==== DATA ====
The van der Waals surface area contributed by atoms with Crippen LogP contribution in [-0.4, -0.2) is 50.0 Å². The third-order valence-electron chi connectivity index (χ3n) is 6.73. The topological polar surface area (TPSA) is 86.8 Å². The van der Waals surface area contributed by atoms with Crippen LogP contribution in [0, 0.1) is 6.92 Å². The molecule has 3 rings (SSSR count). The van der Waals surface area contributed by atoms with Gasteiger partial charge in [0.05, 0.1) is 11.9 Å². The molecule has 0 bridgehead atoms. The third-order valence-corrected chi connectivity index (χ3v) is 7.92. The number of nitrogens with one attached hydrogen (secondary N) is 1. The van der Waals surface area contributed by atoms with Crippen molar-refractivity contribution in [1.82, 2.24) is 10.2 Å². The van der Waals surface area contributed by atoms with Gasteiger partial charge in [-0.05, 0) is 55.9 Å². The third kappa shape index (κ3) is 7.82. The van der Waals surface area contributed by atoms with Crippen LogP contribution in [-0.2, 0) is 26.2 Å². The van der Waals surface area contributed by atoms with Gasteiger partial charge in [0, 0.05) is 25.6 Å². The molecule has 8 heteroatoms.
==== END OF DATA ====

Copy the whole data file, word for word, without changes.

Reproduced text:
The van der Waals surface area contributed by atoms with Crippen LogP contribution in [-0.4, -0.2) is 50.0 Å². The third-order valence-electron chi connectivity index (χ3n) is 6.73. The topological polar surface area (TPSA) is 86.8 Å². The van der Waals surface area contributed by atoms with Crippen LogP contribution in [0, 0.1) is 6.92 Å². The molecule has 3 rings (SSSR count). The van der Waals surface area contributed by atoms with Gasteiger partial charge in [0.05, 0.1) is 11.9 Å². The molecule has 0 bridgehead atoms. The third-order valence-corrected chi connectivity index (χ3v) is 7.92. The number of nitrogens with one attached hydrogen (secondary N) is 1. The van der Waals surface area contributed by atoms with Crippen molar-refractivity contribution in [1.82, 2.24) is 10.2 Å². The van der Waals surface area contributed by atoms with Gasteiger partial charge in [-0.05, 0) is 55.9 Å². The third kappa shape index (κ3) is 7.82. The van der Waals surface area contributed by atoms with Crippen LogP contribution in [-0.2, 0) is 26.2 Å². The van der Waals surface area contributed by atoms with Gasteiger partial charge in [0, 0.05) is 25.6 Å². The molecule has 8 heteroatoms.